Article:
Watching the work of Russian animation master Yuri
Norstein (born 1941) provides a salutary shock to the system. These days,
animation comes in two dominant forms. Either it slavishly imitates the conventional
combination of live photography and cinematic editing (complete with illusory
camera movements); or it opts for a comfortable, clear abstraction in which we
see figures moving against a washy pictorial background. (I set aside Japanese anime here as an entirely separate and
belongs to a global movement in animation that reigned during the 1960s and ‘70s,
including such figures as Norstein’s compatriot Andrei Khrzhanovsky and the
Polish-French Walerian Borowczyk. Today, only Jan Švankmajer and the Brothers Quay continue
this tradition. The essence of all their work is a teasing game with the illusionism common to most mainstream
these filmmakers conjure rich illusions of imaginary worlds, they also keep
bringing us back, firmly, to the fact that everything we see is purely a constructed,
collage-like image. Paradoxically, this increases the hallucinatory and surreal
effects of their finely detailed work.
can see this process, achieved with devastating clarity and power, in
Norstein’s Battle of Kerjenets (1971). Working from historic frescoes and other archival material, Norstein
brings alive this episode of war – but in a deliberately jarring, never
completely realistic way. He even emphasises the marks and cracks in the images
he is borrowing. And when his soldiers fall down, this is achieved simply by
having a two-dimensional cut-out tip over.
animation aims, above all, for smoothness of mood and coherence of style.
Norstein, an unselfconscious modernist, prizes ruptures on all levels,
including the use of a stop-start musical score. In his masterpiece Tale of Tales (1979), he went so far as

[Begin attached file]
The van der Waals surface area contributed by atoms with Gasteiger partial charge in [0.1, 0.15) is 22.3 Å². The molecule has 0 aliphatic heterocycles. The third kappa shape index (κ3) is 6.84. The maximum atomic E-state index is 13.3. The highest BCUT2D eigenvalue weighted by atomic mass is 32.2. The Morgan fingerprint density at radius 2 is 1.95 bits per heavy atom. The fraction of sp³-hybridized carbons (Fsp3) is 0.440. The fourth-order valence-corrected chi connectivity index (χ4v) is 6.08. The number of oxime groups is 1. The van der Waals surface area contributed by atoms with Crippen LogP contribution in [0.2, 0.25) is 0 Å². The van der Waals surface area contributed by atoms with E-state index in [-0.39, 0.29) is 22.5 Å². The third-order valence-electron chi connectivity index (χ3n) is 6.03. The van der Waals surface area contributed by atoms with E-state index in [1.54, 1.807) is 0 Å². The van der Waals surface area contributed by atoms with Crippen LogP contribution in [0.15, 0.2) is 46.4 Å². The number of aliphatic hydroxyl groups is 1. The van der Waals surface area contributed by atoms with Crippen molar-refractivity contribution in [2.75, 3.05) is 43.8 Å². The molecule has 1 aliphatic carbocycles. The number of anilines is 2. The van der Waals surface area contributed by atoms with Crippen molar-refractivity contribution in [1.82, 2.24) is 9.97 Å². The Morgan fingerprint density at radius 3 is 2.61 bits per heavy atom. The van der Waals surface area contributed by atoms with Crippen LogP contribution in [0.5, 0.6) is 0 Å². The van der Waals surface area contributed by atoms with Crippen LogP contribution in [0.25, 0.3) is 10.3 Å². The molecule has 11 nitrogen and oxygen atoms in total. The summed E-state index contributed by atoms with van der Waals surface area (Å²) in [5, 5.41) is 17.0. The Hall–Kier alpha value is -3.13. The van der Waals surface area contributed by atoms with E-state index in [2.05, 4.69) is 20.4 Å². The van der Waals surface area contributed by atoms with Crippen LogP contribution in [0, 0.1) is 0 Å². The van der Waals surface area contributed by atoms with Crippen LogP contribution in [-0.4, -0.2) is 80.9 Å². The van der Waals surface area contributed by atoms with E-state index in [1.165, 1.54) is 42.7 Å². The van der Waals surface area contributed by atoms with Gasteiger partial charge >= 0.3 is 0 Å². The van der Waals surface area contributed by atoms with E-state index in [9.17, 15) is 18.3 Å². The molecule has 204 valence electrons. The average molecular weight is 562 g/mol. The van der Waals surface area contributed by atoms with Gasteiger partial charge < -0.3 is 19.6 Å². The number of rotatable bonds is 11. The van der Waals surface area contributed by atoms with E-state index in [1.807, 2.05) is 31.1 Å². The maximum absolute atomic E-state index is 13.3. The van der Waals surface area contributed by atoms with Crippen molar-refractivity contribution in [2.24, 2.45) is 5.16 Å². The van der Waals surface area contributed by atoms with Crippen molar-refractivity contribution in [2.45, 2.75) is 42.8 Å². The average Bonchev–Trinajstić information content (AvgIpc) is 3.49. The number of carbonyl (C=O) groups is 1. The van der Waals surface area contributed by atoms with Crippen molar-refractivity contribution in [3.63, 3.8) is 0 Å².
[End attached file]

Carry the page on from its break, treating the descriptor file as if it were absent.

to juxtapose several works-in-process, each with its own, distinct drawing
style. And this creates a constant gear-change between different levels of texture
celebrated Russian theorist Mikhail Iampolsky described Tale of Tales as “a film about memory, absorbing within itself the
tender and the tragic, poetry and grief, interlacing our past with the present in
a fantastic synchronisation”. This “polyphonic quality of history”, he
suggested, is “embodied in the actual figurative structure of the film”.
worked in a period when it seemed that, of all the forms and style sof cinema,
animation was leading the way in experimentation and innovation. Yet his own
career within Russia was a troubled, frequently hampered one. We can be amazed
today at the political suspicion which the authorities exercised towards such a
seemingly whimsical folk tale as Heron
and Crane (1974).
the same token, nothing is ever what it seems in Norstein’s cinematic art. His
animations are a superb example of the iceberg principle: only a small part is
visible on the surface, and the rest is hidden underneath, hinted at via
allusions, juxtapositions and mental leaps. His films, like no other, draw the
viewer into this grand work of the imagination.
© Adrian Martin January 2004